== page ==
Wednesday, April 1, 2020

Dark and Deepest Red by Anna-Marie McLemore Review

Title: Dark and Deepest Red
Author: Anna-Marie McLemore
Age Group: Teen/Young Adult
Genre: Historical Fiction/Romance
Series: Standalone
Star Rating: 5 out of 5 Stars

                I borrowed this book from my local library and reviewed it.

                Anna-Marie McLemore has been one of my favorite authors, ever since I read her debut novel, The Weight of Feathers. I’ve read all but one of the books she’s written, but this one might well be my very favorite. Full of lush, gorgeous prose, this book is actually two stories in one. It goes back and forth in time in Strasbourg, France. In 1518, Lavinia and her family, of Romani descent, are blamed for a mysterious plague that makes men and women dance, until they, quite literally, fall down dead. As rumors of witchcraft ensue, Lala must count on every one of her wits to write her own story. 500 years later, Emil, Lala’s descendant, finds himself lost in his own history. But Rosella Oliva’s family, known and renowned shoemakers, have always had a special way with shoes. When Rosella fixes red a pair of shoes that her own grandmother destroyed to spite a jealous, angry customer, they seal themselves to her feet. Drawn to Emil for her own reasons and his history, the two must solve a mystery that intertwines their lives over five centuries.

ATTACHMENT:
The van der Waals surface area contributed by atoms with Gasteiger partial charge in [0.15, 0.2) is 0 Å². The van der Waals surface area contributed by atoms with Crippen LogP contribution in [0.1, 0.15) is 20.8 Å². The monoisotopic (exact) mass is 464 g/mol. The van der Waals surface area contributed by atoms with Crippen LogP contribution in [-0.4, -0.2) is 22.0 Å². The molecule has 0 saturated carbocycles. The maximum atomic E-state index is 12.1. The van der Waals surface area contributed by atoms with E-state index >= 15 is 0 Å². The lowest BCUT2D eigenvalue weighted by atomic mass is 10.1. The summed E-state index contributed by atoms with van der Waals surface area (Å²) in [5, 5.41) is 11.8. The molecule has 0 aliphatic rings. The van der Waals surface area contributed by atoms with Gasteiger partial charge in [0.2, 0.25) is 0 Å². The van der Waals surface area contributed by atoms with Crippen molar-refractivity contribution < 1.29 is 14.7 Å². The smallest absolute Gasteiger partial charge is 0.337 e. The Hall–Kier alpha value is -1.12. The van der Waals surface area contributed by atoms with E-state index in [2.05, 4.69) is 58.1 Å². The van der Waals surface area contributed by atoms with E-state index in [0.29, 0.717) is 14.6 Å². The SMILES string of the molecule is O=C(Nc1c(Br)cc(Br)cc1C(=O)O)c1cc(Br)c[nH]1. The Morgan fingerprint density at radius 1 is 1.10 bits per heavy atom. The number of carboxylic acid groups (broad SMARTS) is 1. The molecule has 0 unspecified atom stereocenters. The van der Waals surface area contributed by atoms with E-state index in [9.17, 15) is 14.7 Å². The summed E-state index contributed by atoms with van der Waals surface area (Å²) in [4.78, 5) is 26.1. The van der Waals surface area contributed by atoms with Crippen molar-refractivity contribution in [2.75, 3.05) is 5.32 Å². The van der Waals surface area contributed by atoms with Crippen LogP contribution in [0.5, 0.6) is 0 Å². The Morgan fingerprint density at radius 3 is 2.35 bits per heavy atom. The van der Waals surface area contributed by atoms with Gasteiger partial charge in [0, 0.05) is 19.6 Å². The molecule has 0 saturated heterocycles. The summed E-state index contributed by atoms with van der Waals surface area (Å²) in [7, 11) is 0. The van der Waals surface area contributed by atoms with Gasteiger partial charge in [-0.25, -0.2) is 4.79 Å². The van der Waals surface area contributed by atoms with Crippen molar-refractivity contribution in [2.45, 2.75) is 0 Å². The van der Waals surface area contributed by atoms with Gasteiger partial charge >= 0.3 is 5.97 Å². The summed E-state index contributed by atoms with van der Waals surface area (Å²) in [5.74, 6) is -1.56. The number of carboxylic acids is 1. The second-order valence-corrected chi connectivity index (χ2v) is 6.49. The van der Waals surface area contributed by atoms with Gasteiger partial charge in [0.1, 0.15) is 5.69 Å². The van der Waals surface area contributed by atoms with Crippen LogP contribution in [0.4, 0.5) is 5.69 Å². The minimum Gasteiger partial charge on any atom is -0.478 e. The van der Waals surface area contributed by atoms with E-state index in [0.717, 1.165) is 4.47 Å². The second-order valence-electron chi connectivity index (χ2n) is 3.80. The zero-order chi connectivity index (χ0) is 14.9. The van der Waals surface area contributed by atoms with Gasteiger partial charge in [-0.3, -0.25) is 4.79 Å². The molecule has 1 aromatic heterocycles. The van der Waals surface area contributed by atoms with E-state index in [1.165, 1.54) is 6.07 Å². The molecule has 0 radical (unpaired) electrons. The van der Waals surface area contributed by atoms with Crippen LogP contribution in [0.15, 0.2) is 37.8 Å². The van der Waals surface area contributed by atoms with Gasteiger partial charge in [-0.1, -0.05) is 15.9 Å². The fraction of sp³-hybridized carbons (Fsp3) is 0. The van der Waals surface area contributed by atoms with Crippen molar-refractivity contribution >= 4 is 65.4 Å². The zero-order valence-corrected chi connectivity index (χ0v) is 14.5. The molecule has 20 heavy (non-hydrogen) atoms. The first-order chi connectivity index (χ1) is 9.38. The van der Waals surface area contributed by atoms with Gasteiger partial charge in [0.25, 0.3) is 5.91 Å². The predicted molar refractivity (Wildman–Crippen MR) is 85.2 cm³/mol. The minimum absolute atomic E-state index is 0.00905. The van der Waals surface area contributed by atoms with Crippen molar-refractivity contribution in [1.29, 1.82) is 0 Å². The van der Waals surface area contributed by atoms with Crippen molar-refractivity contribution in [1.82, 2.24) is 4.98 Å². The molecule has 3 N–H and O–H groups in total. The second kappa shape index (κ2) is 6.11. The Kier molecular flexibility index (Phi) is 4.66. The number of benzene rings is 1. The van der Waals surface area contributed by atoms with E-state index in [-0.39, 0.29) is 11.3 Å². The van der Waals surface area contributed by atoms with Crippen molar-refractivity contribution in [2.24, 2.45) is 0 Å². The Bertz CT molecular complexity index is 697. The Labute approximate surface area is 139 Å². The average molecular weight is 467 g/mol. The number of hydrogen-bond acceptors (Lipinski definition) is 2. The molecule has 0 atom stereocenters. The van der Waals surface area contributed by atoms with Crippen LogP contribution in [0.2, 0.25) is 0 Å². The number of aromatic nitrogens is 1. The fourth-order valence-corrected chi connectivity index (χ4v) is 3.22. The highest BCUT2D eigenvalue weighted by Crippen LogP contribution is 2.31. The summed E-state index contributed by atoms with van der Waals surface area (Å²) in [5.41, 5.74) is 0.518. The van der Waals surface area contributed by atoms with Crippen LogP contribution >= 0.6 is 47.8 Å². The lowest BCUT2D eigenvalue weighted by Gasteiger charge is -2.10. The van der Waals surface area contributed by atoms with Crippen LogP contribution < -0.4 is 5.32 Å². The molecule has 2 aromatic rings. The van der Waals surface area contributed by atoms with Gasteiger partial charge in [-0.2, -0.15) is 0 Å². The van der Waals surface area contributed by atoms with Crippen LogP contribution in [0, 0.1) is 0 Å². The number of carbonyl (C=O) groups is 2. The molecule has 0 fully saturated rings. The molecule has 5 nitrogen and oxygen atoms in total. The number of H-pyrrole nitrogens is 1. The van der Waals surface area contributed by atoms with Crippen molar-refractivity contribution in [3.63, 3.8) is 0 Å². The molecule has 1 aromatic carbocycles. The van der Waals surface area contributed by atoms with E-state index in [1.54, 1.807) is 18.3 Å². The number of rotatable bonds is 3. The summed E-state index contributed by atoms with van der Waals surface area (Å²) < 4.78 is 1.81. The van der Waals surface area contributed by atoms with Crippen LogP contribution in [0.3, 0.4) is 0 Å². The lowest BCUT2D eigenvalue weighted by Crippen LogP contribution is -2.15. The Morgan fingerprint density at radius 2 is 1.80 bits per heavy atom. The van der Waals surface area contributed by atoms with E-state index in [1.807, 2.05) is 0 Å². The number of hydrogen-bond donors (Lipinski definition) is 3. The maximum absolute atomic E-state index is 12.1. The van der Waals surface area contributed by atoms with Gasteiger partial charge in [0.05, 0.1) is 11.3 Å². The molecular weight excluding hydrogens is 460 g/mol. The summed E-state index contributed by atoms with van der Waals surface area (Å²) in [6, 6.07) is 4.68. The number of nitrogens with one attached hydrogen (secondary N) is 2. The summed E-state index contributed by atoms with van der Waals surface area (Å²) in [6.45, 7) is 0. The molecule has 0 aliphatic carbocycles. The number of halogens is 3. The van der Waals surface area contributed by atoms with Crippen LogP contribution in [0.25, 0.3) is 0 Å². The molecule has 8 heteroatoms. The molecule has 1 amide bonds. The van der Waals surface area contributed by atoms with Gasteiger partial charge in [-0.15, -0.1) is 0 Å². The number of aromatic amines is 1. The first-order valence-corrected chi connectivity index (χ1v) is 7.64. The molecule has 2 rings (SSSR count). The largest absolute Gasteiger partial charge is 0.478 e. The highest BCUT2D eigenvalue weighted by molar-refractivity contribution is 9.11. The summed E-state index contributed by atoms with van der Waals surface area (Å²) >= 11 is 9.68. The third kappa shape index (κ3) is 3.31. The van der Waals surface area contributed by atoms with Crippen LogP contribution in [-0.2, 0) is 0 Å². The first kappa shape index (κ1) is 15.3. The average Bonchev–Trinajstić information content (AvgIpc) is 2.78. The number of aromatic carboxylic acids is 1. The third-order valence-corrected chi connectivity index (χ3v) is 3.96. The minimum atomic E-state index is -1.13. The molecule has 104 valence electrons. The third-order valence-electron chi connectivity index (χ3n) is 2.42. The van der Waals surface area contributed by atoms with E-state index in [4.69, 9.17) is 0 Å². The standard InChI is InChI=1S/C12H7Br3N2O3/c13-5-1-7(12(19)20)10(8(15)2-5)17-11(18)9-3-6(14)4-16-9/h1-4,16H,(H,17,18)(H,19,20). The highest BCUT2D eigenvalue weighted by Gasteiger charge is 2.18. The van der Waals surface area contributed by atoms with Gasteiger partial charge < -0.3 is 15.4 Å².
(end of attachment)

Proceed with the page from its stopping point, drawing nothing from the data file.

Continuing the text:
I loved this book; it’s definitely a contender for one of my favorite books of 2020. It might be my favorite in McLemore’s entire body of work. I love fairy tale retellings, but I especially adored the way that the story used Hans Christian Anderson’s ‘The Red Shoes’ for its backbone and basis. The prose was gorgeous, lush; more than once, I found myself going back and rereading lines. The pacing was breakneck, and though it took me a little getting used to, the going back and forth, it was so smooth as the book went on. One of my favorite parts of this novel was the real historical fact that the author used to frame her story. (A dancing plague actually did happen in the little French town of Strasbourg!) But I loved the characters, first and foremost, especially Emil and Rosella. I felt like they were sitting in my living room, telling me their magical, dark and bloody tale. I loved the setting of medieval and modern France; I felt like I could taste the magic in the Olivas’ family, and smell the sharp, bitter scent of Emil’s chemicals and compounds. This book might be one of my favorites of 2020, and I can’t wait to see what masterpiece she pens next! The bottom line: Gorgeous, dark, beautiful and tender, I loved Dark and Deepest Red! Next on deck: 19 Love Songs by David Levithan!

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